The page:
This bitch is fascinated by the politics within social justice movements. How to move forward, when to move forward, who to move forward with…that shit is just beyond interesting! And the issue of who gets left behind is particularly fascinating to me since...well, ummm...history has a habit, if you know what I mean (wink).
I've made a study of how movements address inclusion and why more often than not they don't do it well. Oh, there are a lot of reasons…racism, classism…the flawed theory of gradualism. Year after year the calls for solidarity rise up and year after year that solidarity is rewarded by bullshit…by "maybe next year", "the timing just isn’t right" and "your issues aren’t really our issues anyway". Too many organizations fail the moral test by backing almost there legislation versus inclusive legislation and choosing half assed advancement rather than pushing for true victory.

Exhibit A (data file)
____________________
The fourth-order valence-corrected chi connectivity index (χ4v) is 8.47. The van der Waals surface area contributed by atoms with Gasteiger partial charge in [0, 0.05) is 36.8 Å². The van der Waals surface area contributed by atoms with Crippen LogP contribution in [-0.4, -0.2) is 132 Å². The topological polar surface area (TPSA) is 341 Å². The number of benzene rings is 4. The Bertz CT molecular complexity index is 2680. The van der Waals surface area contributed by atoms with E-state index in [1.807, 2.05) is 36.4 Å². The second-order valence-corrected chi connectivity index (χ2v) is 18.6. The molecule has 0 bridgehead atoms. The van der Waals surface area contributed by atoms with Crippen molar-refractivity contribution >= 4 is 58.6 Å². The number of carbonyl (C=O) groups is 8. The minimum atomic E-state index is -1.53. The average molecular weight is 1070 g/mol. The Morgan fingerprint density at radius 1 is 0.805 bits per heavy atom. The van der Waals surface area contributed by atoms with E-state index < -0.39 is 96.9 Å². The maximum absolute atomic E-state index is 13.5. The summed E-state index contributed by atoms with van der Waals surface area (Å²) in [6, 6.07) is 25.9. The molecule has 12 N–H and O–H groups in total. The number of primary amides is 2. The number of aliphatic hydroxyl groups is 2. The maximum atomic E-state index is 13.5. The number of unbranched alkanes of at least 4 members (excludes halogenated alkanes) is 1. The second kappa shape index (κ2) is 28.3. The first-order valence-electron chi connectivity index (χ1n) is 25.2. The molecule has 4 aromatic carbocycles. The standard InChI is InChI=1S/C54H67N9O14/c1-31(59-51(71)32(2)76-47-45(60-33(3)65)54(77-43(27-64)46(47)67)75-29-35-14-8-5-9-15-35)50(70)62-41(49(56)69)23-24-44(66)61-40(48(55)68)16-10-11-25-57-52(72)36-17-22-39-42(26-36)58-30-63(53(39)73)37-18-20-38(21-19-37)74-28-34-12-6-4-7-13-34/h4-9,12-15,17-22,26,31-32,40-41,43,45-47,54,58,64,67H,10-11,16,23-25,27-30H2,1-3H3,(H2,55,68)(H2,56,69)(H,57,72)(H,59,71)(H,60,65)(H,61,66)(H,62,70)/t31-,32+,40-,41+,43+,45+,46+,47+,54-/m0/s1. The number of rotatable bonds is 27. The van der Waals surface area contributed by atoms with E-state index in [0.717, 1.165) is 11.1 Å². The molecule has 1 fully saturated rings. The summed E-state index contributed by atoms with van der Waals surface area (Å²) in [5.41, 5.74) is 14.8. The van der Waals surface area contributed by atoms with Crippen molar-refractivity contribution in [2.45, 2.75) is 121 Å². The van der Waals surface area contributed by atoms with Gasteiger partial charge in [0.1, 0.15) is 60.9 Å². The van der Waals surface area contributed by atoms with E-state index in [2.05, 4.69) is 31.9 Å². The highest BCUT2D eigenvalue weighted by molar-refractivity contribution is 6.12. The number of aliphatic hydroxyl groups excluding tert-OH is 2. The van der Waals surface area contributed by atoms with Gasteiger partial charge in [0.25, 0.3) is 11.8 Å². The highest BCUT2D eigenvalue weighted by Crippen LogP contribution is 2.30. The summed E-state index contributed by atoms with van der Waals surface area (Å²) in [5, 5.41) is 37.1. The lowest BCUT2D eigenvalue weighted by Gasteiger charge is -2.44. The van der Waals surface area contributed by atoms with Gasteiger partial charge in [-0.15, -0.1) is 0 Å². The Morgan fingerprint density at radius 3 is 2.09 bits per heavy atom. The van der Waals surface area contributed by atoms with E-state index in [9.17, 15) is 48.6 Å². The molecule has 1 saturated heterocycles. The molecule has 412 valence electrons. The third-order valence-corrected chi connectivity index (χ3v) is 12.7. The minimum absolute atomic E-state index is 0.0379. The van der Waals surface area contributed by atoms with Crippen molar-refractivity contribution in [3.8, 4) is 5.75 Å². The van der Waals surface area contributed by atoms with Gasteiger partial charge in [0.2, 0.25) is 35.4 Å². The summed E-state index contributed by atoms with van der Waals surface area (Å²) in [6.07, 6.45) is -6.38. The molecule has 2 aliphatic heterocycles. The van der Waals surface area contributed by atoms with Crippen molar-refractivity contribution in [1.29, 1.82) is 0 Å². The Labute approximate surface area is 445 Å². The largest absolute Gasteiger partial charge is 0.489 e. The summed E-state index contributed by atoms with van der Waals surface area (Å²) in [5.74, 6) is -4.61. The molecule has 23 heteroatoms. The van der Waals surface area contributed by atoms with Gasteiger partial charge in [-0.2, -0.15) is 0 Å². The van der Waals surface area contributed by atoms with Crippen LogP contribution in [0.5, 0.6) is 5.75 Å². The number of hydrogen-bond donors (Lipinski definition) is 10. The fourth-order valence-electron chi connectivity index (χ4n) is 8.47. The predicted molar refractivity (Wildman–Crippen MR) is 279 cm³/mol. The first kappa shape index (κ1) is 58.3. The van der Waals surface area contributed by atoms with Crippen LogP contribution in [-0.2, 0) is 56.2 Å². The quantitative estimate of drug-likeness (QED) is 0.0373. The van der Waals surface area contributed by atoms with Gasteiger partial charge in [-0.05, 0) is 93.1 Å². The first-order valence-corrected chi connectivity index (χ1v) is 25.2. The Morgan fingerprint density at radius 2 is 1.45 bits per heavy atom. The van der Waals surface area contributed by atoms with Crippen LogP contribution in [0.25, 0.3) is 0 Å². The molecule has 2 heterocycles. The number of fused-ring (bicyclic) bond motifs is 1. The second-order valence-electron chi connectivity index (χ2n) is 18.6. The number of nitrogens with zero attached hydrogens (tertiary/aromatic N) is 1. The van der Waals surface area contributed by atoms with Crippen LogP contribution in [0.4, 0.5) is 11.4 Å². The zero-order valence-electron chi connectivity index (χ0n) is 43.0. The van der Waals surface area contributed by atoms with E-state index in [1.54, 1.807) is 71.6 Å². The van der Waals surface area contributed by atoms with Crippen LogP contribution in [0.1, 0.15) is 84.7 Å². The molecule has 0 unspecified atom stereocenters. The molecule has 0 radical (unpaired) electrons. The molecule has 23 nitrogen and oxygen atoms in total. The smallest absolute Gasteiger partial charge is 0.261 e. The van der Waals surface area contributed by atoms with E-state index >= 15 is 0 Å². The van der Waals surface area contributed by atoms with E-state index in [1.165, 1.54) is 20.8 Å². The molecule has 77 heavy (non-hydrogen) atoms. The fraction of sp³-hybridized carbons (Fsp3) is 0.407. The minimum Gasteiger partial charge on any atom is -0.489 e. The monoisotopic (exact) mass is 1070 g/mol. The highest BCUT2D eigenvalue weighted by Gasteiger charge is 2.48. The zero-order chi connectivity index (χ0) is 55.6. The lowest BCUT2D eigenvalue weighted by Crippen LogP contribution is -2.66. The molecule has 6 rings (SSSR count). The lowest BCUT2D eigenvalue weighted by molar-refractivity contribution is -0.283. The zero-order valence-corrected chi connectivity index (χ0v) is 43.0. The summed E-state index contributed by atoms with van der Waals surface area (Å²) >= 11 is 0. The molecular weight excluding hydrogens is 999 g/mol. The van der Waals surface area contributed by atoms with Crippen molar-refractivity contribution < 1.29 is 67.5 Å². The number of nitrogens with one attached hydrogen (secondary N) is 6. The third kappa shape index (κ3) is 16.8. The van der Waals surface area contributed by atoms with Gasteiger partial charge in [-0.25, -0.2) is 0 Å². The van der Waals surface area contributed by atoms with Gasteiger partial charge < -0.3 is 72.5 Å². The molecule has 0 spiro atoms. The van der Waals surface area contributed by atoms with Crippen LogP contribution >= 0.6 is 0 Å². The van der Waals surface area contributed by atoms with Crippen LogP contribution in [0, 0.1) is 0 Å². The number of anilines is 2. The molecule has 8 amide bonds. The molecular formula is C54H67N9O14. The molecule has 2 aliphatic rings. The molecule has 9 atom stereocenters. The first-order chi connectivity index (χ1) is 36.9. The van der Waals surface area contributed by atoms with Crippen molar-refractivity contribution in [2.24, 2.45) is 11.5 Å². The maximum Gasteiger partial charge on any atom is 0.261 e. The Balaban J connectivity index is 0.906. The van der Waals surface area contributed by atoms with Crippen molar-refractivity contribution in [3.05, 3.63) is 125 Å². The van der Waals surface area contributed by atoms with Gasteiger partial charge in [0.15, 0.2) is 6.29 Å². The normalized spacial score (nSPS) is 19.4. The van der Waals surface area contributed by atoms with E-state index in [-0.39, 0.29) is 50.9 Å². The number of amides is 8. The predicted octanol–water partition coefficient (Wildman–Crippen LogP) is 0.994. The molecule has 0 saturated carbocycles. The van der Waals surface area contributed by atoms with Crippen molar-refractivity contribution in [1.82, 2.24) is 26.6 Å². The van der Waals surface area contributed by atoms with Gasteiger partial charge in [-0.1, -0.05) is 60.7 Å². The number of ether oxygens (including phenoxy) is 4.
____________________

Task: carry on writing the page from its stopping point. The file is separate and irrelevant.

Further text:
One of my favorite examples of this is the American Women's Suffrage Movement. In 1920, the Nineteenth Amendment guaranteeing women the right to vote was ratified without any reference to race. Suffragettes, fearing that a lack of Southern support would prevent passage, had kicked women of color to the curb despite our unique need for a protected vote. As it turned out, the amendment made it through without full Southern support...wince...and all that curb kicking may have been for naught.
Yet on the curb true suffrage remained…for some 45 additional years...until the Voting Rights Act of 1965 addressed the issue of race that the 19th Amendment failed to. History is littered with examples that demonstrate that half assed equality isn’t equality...it is always not quite a victory.
I hope that the LGBT equality movement I'm proud to be a part of will learn from history and see that to claim true victory full inclusion is the only option...but I guess the pain ain’t so bad when you’re not the one getting cut and the wait doesn't seem that long when you're not still standing in line.